Unhealthy snacks can negatively impact blood sugar and body fat, even on an otherwise healthy diet, and increase the risk of stroke and cardiovascular disease.
A recent study involving experts from King’s College London examined how the frequency, quality and timing of snack consumption affects cardiometabolic health. The results are published in the “European Journal of Nutrition”.
Snack consumption of over 859 people examined
The team analyzed the snack consumption of 854 participants. To do this, all snacks, i.e. foods or drinks consumed between main meals, were recorded over a period of two to four days.
The experts determined the average frequency and quality of snacks as well as the relationship between the frequency, quality and timing of snack consumption with cardiometabolic blood and anthropometric markers analyzed using so-called regression models.
It turned out that many participants did not balance the snacks they consumed with their healthy main meals, the team reports. This has negative effects on various aspects of health, for example blood sugar and fat levels.
Snacks are an important nutritional factor
The analysis showed that 95 percent of participants resorted to snacks and that snacks accounted for an average of 24 percent of their daily energy intake. On average, the participants consumed 2.28 snacks a day, with 47 percent of the participants consuming two snacks a day and 29 percent consuming more than two snacks a day, the researchers report.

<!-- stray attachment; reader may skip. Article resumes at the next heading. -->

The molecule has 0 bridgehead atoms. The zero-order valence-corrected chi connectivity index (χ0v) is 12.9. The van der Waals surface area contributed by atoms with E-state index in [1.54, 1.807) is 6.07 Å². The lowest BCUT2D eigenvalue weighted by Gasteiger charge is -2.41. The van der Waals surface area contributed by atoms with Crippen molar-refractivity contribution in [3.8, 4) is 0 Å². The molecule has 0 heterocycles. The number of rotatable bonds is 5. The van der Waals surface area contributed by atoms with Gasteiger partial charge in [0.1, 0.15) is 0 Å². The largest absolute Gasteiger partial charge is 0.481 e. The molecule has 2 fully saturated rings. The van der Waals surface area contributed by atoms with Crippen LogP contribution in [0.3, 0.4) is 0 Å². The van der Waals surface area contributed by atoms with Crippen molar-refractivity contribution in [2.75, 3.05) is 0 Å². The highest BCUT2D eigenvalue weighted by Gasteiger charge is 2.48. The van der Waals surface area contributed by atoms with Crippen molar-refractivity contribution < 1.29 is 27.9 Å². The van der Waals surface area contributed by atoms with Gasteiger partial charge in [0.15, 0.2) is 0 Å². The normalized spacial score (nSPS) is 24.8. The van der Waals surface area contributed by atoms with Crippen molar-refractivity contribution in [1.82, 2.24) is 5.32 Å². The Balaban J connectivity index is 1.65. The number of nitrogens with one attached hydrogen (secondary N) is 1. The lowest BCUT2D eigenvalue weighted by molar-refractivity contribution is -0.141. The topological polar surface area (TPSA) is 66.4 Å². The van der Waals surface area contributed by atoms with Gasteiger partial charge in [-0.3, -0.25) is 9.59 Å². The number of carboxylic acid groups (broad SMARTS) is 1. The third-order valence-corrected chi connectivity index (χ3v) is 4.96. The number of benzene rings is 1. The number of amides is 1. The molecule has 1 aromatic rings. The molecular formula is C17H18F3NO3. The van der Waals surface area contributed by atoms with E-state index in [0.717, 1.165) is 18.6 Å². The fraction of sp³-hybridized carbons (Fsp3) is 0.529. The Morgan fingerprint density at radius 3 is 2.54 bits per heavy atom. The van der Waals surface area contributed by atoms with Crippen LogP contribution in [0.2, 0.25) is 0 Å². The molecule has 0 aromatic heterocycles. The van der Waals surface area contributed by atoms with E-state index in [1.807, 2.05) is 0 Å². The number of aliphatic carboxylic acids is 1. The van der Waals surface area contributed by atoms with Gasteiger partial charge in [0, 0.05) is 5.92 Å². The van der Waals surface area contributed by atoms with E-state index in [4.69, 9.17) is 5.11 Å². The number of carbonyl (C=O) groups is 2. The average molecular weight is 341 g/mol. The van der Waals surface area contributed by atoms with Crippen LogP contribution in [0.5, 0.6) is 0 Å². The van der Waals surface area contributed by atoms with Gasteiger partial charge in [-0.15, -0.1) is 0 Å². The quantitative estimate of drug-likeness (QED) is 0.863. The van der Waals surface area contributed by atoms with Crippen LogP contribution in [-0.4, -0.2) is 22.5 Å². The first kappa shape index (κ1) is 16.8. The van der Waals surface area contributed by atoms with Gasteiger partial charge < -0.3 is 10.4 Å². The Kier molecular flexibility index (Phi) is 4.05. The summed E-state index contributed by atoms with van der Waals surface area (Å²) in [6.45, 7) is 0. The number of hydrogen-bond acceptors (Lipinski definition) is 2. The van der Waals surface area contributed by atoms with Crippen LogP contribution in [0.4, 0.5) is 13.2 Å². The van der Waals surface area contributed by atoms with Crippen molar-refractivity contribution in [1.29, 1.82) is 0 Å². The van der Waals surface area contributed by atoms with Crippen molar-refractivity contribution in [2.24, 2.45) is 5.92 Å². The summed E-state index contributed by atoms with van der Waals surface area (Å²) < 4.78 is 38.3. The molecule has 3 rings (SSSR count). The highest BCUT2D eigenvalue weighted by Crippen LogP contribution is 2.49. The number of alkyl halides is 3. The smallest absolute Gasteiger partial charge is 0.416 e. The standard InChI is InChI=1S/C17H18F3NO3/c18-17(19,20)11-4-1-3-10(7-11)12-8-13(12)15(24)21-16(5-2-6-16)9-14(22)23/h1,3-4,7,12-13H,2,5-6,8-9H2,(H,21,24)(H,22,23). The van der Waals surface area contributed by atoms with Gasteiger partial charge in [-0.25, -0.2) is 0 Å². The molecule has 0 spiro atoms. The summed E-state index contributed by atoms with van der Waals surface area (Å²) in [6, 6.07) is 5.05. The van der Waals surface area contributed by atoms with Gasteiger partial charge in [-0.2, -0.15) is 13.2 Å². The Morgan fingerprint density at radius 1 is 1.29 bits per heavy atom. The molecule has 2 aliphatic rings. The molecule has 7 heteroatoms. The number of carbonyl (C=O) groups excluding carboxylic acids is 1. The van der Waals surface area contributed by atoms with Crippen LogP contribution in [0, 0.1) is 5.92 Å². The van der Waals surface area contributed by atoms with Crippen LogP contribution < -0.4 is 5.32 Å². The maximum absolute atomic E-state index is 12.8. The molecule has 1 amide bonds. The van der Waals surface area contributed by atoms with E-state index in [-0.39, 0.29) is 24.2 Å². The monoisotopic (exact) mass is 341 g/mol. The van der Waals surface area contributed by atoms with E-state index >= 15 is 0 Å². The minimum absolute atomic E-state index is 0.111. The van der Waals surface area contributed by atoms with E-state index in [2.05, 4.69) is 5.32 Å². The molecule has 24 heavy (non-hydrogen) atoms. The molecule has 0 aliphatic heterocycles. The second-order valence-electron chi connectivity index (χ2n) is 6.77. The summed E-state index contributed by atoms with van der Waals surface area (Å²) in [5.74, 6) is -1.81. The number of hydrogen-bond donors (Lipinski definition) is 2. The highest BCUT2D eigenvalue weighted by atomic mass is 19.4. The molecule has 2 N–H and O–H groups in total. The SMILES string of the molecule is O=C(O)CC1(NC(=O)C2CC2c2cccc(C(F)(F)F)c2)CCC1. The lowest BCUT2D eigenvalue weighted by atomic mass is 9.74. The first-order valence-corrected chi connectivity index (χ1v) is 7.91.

Overall, 26 percent of participants said they ate healthy main meals, but also consumed snacks of inferior quality, which are associated with poorer markers of health. In addition, these people also reported a greater feeling of hunger.
Unhealthy snacks increase BMI and fat mass
Consumption of unhealthy snacks was associated with higher body mass index (BMI), higher visceral fat mass, and higher postprandial triglyceride concentrations – all factors that increase the risk of stroke, cardiovascular disease, and obesity, among others. explains the team.
No snacks after 9pm
Another factor that can have a negative impact on snacks is the timing of the snacks. According to the experts, consuming snacks after 9 p.m. was associated with worse blood markers compared to all other times.
- These evening snacks promote weight problems and sleep disorders
- Snacking and losing weight: four healthy evening snacks
- Nutrition: 36 healthy snacks under 150 calories
Snacks should be healthy
Since almost a quarter of the calories consumed by 95 percent of people come from unhealthy snacks, swapping unhealthy snacks (e.g. cookies and chips) for healthy snacks (e.g. fruit and nuts) appears to be an effective way to improve health, emphasizes study author Dr . Sarah Berry in a press release.
This study confirms that food quality is the driving factor for positive health outcomes. “A balanced diet with fruit, vegetables, protein and legumes is the best way to improve our health,” adds study author Dr. Kate Bermingham.
Participants who frequently consumed high-quality snacks (such as nuts and fruit) were more likely to have a healthy body weight, compared to people who consumed unhealthy snacks or no snacks at all.
Additionally, consuming high-quality snacks also appears to contribute to better metabolic health and reduced hunger, the team adds. (as)